String Trimmer powered bikes (and sidecar)

Discussion in 'Photos & Bicycle Builds' started by Tom Bartlett, Jul 29, 2007.

  1. Tom Bartlett

    Tom Bartlett New Member

    Thanks for the great welcome to a new member. I am attaching photos of a "Zipcycle" , a series of string-trimmer bikes that we built a few years (1994-2004) ago. They were all powered by Homelite (25cc.) string trimmers with a friction roller drive. Now that I am retired I have time to play with a few variations, and I present the first Zipcycle with sidecar, inspired by the recent forum photos of a sidecar for the powered bike. Just a frame now, I plan to add a vintage-appearing body. Notes on sidecar handling: Since I am not exactly a spring chicken, I took it very carefully at first. I went to a local school parking lot,(summer, so it was empty) and practiced first left-hand turns and then right hand turns. I kept increasing the speed until the sidecar lifted. A few more miles, and I began to actually enjoy it (no balancing at parade speeds). Still having fun.
    Tom Bartlett

    Attached Files:

  2. azbill

    azbill Active Member

    nice lookin setup tom :cool:
    does the friction wheel were the tire much?
  3. locoWelder

    locoWelder Guest

    Nice looking ride Tom, dose it have enough tourqe to push two adults?
  4. spunout

    spunout Member

    good lookin' work, tom.
  5. uncle_punk13

    uncle_punk13 Guest

    WOW! Dig that! keep us posted as things progress and adventures are had.
  6. tomcatfranks

    tomcatfranks Guest

    Too kool!! Very vintage-looking, even in this early stage!!!:D:D
  7. Dockspa1

    Dockspa1 Guest

    Hey Tom, looking good. By chance, is that drive roller an ex Boat plug or an old brake stop for roller skates?
    One more question. By looking at the close up shot of the roller, I can't tell if it is mounted with a bearing brace on both ends or not and if not wouldn't that tend to bend the axle especially if hitting bumps?
    You have given me some ideas to try with my little bitty weed whacker motor, so I tap the brain of experience = YOU!
  8. bamabikeguy

    bamabikeguy Active Member

    Zipcycle "Indian" edition


    While you are building your toy, maybe you could fill the forum in on this EXCELLENT example of a Zipcycle. The detail was astounding, even having detail etched through the metal in 4 places I believe.... even the mirror was a class act !!

    I have twenty pix of this bike, after that B'ham News article ran, this fella rode up from Altoona to see if I knew anything about the bike he bought from a friend.

    I am impressed, and when you fill me in with the heritage, I'll tell you how much he paid the guy !!!

    Attached Files:

  9. Tom Bartlett

    Tom Bartlett New Member

    Towards the end of the Zipcycle production cycle (about 2002-2003 or abouts) Murray ceased production of bikes at Lawrenceburg, TN, and opened a plant at Mentachie (spelling?) MS. Basically, they were importing completed painted frames and such from China, and assembling them in MS. Murray's line included one cruiser with retro springer fork, "hairpin" seat, luggage rack, alloy wheels, stainless steel spokes and chain, and the paint shown in your pictures. Zipcycle chose this model as the top of their line, (most others were built on beach cruiser chassis from J&B Importers) but did not build very many. Your pictures show one of the best...I only know the existance of one other, belonging to a collector here in Double Springs. I believe one went to a collector in Sweden, and one to a collector in Japan. I remember asking the Japanese fellow, "Why would you want to ship a bike all the way to Japan?" In barely understandable english, he answered, "Looks very American." Thanks for the pictures. Brings back old memories.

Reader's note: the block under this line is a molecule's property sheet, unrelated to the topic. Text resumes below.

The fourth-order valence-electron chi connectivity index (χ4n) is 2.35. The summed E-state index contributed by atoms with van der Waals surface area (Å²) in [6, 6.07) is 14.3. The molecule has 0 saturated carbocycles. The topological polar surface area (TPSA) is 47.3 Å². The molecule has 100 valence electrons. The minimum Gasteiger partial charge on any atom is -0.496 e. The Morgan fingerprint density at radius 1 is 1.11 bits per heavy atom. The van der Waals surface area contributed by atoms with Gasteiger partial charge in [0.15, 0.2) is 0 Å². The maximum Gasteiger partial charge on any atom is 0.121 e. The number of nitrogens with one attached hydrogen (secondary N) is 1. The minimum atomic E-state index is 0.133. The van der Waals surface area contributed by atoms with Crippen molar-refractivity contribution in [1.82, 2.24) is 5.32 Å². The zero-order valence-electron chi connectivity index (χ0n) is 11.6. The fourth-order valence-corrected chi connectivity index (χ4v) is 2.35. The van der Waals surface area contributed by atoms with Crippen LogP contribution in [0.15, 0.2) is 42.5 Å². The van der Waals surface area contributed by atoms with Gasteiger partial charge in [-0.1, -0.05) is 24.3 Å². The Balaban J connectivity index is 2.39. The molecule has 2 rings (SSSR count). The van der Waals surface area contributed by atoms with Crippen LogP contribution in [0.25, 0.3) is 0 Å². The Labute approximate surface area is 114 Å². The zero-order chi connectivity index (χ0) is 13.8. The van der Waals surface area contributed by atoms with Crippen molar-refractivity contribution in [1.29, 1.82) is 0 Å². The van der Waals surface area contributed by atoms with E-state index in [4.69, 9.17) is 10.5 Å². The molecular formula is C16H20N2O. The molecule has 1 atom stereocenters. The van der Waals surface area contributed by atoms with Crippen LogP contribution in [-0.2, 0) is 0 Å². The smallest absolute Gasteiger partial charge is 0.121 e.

10. Tom Bartlett

    Tom Bartlett New Member

    Thanks for the questions about the Zipcycle. As for the drive roller, we made extensive tests of every type of roller from knurled aluminum (too abrasive on the rear tire) to modified skateboard wheels. We sent a skateboard wheel off to a chemical lab, and found it was primarily polyurethane. We discovered that polyurethane can be compounded from any Shore Number (an industry measure of hardness) from rock-hard to gummy soft. We tested the Shore hardness of a street tire, and ordered polyurethane rollers that were just slightly harder than the tire compound (this was so that the majority of wear would be on the tire). The result was a roller that gave an excellent grip, but was long wearing. We found we could ride in the rain or morning dew without slipping.
    The driver roller was suspended at both ends by sealed ball bearings. With the 25cc. Homelite string trimmer engine, most bikes would run from 23-25 mph. We experimented with different gearing and found that although we could run a higher gear and obtain slightly higher speeds, the bike had no reserve and the speed fell quickly on hills. So we compromised for a slightly slower speed and moderate hill climbing ability. Basically, the bike was rev-limited at the top end. We advertised a top speed of only 20 mph (that way no one complained). Tom
  11. Dockspa1

    Dockspa1 Guest

    Excellent, and thanks for the response Tom.
    Sounds like in depth home work. Hey, how about impregnated rubber?
  12. beach cruzin

    beach cruzin Guest

    its nice to see the young guys geting into it to :cool:
  13. bamabikeguy

    bamabikeguy Active Member

    Well, when I found out it was worth MILLIONS of potential yen, I decided NOT to tell anybody what he paid, invited him to your part of the country and tell you himself !!

    Lock up the moonshine, Winston County, is on the way !!
  14. srdavo

    srdavo Active Member